Piston is a cylindrical unit, used to compress the charge during compression stroke and to transmit the gas force to the connecting rod and then to the crankshaft during power stroke. The pistons of IC engines are usually made of aluminium alloy, which has high thermal conductivity and is light in weight. The material of piston must have the ability for higher heat transfer.
The piston moves up and down (from TDC to BDC) and assists in completing the engine cycle.
The piston rings are placed in the ring groove and provide sealing between the piston and the cylinder liner, thereby preventing the leakage of high pressure gases. These are made of special grade cast iron, which retains its elastic property even at very high temperature. The upper piston rings are called the compression rings and the lower piston rings are called the oiling or oil control rings.

( 4 ) Connecting Rod :

It is usually manufactured by using drop-forged steel. It is made in the shape of ‘I’ so as to reduce its weight and to withstand strength. Its small end is connected to the piston with the help of gudgeon pin and the big end is connected to the crankpin with shell bearings.
It has a passage for the transfer of lubricating oil from the big end bearing to the small end bearing (gudgeon pin). 
The major function of the connecting rod is to convert the reciprocating motion of piston to the rotary motion of the crankshaft.

( 5 ) Crank and Crankshaft: 

Crankshaft of multicylinder engine

The crankshaft (Fig. 3.4) is called the backbone of an engine because it converts the reciprocating motion of piston into the rotary motion of the crankshaft. The crankshaft is a single casted unit and is made of drop-forged steel main journals which are placed and supported in the crank case. The main journal and connecting journals are machined to a smooth finish to reduce friction and shell bearings are used for smooth rotation of crankshaft.
Crank assembly of single cylinder engine

Front end of the crankshaft will transmit drive to the camshaft and also to the timing gear, whereas the flywheel is bolted to the flange at rear end of the crankshaft.
Main journal of the crankshaft carries the oil passages to lubricate shell bearings.
In case of a single cylinder engine crank assembly (Fig. 3.5) is used, two crank webs are connected with the crank pin, and crank webs shafts are press fitted in both. At one side of the shaft magneto is fastened whereas clutch assembly is mounted to the other. The crank assembly is balanced dynamically as well as statically for the smooth transmission of power.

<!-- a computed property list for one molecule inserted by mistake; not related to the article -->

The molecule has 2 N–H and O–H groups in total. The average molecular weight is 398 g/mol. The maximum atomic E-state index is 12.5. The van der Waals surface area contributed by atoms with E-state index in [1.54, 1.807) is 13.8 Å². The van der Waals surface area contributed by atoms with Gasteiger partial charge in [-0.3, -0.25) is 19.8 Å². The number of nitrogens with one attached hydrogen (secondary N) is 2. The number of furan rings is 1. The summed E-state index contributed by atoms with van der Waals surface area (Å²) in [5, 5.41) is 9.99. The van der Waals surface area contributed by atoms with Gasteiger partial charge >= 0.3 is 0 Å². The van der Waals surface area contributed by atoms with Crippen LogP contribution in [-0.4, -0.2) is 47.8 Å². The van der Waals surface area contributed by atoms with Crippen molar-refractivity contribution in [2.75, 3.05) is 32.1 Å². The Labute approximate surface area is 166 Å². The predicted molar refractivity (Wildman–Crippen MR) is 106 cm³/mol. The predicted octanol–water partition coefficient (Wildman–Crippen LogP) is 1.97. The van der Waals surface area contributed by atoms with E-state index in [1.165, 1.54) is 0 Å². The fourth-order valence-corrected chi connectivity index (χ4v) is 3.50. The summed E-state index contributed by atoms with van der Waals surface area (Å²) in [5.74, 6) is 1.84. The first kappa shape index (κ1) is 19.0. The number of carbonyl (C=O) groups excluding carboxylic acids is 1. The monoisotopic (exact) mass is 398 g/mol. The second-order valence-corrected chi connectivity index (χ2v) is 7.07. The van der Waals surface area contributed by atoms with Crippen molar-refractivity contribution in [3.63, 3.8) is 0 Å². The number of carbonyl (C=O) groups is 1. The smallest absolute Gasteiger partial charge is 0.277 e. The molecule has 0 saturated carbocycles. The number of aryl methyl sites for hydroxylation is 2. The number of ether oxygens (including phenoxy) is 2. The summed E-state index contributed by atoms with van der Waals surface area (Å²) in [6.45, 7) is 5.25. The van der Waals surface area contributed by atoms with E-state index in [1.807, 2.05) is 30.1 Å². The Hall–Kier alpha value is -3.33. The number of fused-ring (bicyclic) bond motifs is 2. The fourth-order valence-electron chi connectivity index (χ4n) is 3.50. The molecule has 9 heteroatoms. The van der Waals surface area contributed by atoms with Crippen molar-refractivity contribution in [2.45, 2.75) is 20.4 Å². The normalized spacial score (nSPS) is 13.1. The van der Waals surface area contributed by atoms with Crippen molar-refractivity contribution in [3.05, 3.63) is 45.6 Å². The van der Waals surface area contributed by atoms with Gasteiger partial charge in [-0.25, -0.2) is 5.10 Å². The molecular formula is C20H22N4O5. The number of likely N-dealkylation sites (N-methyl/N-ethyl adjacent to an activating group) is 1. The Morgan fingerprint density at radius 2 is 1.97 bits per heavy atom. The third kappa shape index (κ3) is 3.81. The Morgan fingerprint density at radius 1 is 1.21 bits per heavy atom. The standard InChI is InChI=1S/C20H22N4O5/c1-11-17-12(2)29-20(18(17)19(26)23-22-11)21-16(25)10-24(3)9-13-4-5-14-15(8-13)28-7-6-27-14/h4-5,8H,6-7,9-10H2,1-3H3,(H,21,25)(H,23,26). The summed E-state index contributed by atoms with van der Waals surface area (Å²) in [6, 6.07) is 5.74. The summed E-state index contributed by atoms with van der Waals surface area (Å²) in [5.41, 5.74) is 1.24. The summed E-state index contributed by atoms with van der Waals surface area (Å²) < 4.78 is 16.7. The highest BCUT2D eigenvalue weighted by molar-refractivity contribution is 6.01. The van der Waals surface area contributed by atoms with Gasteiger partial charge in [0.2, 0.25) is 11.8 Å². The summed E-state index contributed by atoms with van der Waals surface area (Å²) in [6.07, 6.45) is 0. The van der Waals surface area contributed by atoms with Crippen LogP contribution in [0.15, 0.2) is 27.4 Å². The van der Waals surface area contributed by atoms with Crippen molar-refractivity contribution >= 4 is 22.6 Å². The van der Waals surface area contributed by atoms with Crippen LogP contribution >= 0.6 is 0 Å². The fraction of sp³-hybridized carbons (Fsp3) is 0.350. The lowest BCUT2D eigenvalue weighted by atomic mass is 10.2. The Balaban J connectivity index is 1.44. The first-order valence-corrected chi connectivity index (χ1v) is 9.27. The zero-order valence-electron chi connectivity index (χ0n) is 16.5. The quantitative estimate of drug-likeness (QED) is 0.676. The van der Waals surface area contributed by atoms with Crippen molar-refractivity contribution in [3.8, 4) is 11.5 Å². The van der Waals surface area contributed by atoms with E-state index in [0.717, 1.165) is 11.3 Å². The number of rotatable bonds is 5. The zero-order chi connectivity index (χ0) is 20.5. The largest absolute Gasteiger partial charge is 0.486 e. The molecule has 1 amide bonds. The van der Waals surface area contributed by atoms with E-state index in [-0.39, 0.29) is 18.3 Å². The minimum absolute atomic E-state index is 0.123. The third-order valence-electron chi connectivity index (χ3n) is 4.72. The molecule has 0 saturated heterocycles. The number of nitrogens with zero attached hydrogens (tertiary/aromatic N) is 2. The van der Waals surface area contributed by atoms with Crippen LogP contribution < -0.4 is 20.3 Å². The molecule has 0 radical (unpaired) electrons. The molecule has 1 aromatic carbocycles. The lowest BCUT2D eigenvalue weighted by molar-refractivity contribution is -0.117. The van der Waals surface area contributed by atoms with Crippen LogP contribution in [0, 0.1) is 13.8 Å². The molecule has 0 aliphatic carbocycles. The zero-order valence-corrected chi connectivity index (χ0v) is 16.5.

( 6 ) Piston Pin or Gudgeon Pin :

Piston Pin or Gudgeon Pin

This unit connects the piston and small end of the connecting rod and passes through the piston (Fig. 3.6). Circlips are fitted into recesses in the piston to prevent the gudgeon from touching the cylinder wall. The needle bearing or bronze bushing is press fitted into the connecting rod, due to this the gudgeon pin provides bearing for the oscillating small end of the connecting rod.

( 7 ) Inlet Valve:

The major role of the inlet valve is to submit fresh charge in to the cylinder during the suction stroke. Opening and closing of the valve will control the admission of the charge into the petrol engine or air into diesel engine during suction stroke of an engine. The valve operations will be as per the valve timings. The inlet valve has a wider face or in latest engines two inlet valves are used to maintain volumetric efficiency of an engine.

( 8 ) Exhaust Valve:

The exhaust valve removes out the burnt gases from the combustion chamber after power stroke. The exhaust valve has to bare more heat resistance.

( 9 ) Valve Spring 

Valve Spring

The valve spring (Fig. 3.7)plays an important role to close the valve and also provides air tight compartment to seal the combustible gases during power stroke and also maintain the self-centering movement of the valve. Both ends of the vale spring are machined for smooth function and up and down movements of the valves.

( 10 ) Inlet Manifold:

The fuel air mixture is carried from the carburettor to the cylinder through a separate pipe through inlet manifold in a carbureted engine. Whereas in compression ignition engines (diesel), the air is sucked through the induction manifold. In M.P.F.I the engine holds the throttle body on top of the manifold and the supply of air is monitored by the throttle body sensor.

( 11 ) Exhaust Manifold:

Exhaust Manifold

It is a set of pipes and muffler, which is used to remove the exhaust gases from the exhaust ports. Engines oxygen sensors and catalic convertors are used to reduce sound and air pollution, respectively (see Fig. 3.8).